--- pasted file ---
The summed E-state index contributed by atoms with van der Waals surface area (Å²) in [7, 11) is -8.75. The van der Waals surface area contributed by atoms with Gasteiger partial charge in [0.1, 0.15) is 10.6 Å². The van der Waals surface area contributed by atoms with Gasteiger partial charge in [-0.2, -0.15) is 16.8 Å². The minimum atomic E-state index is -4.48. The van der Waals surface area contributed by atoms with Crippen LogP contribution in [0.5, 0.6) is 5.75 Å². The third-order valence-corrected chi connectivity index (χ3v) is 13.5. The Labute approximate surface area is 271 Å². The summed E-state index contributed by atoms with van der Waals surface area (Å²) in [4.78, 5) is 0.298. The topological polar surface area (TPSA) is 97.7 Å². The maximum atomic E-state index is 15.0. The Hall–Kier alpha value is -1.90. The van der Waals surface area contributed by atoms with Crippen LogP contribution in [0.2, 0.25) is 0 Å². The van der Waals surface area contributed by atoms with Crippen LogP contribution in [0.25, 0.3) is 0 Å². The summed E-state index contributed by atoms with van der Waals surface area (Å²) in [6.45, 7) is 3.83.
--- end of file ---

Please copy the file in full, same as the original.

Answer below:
The summed E-state index contributed by atoms with van der Waals surface area (Å²) in [7, 11) is -8.75. The van der Waals surface area contributed by atoms with Gasteiger partial charge in [0.1, 0.15) is 10.6 Å². The van der Waals surface area contributed by atoms with Gasteiger partial charge in [-0.2, -0.15) is 16.8 Å². The minimum atomic E-state index is -4.48. The van der Waals surface area contributed by atoms with Crippen LogP contribution in [0.5, 0.6) is 5.75 Å². The third-order valence-corrected chi connectivity index (χ3v) is 13.5. The Labute approximate surface area is 271 Å². The summed E-state index contributed by atoms with van der Waals surface area (Å²) in [4.78, 5) is 0.298. The topological polar surface area (TPSA) is 97.7 Å². The maximum atomic E-state index is 15.0. The Hall–Kier alpha value is -1.90. The van der Waals surface area contributed by atoms with Crippen LogP contribution in [0.2, 0.25) is 0 Å². The van der Waals surface area contributed by atoms with Crippen LogP contribution in [0.25, 0.3) is 0 Å². The summed E-state index contributed by atoms with van der Waals surface area (Å²) in [6.45, 7) is 3.83.